Chlorides can be estimated quantitatively by conversion into silver chloride, or if in the form of alkaline chlorides (in the absence of other metals, and of any free acids) by titration with standard silver nitrate solution, using potassium chromate as an indicator.
The solution is filtered to get rid of the precipitate, and the titration is finished in the nearly clear filtrate, which should be always about 200 cc. in volume.
The titration is complete when the blue colour is so faint that it is almost imperceptible after the flask has been vigorously shaken.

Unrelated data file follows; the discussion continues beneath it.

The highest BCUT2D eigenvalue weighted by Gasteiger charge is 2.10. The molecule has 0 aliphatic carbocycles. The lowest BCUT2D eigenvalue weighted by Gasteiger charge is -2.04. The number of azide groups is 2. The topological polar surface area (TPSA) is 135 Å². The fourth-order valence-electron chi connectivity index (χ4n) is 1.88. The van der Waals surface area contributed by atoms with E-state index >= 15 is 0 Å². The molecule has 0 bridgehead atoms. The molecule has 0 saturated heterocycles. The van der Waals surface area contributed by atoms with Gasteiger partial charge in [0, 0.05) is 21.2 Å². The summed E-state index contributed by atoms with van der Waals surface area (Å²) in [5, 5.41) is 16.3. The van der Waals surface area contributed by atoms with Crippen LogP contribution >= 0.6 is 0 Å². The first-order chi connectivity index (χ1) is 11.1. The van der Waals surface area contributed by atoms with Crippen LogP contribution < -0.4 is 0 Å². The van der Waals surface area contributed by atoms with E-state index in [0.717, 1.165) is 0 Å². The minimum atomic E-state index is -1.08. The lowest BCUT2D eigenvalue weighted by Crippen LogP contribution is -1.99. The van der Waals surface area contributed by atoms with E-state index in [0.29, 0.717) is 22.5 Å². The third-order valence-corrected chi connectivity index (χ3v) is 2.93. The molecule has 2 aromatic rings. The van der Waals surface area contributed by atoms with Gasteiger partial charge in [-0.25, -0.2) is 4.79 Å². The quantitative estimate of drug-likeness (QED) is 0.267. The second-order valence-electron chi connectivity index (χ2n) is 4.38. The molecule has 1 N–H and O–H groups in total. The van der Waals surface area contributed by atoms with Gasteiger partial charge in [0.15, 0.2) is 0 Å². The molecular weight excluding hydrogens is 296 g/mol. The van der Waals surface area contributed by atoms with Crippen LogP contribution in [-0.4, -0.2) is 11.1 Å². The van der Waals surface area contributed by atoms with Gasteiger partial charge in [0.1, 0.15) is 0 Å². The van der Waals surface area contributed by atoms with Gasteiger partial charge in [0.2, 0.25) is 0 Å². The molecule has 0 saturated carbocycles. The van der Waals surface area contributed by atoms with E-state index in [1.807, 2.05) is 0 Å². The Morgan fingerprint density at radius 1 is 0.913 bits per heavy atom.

In the first group, we have to notice the titration of a cyanide with silver nitrate, when a milkiness shows how far the reaction has gone; the titration of iron with permanganate, when the faint pink colour shows that all the iron is oxidized.
Besides the determination of salinity by titration of the chlorides, the method of determination by the specific gravity of the sea-water is still often used.
Confining ourselves to cases where titration methods are not employed, the general order is as follows: carbon dioxide, olefines, oxygen, carbon monoxide, hydrogen, methane and nitrogen (by difference).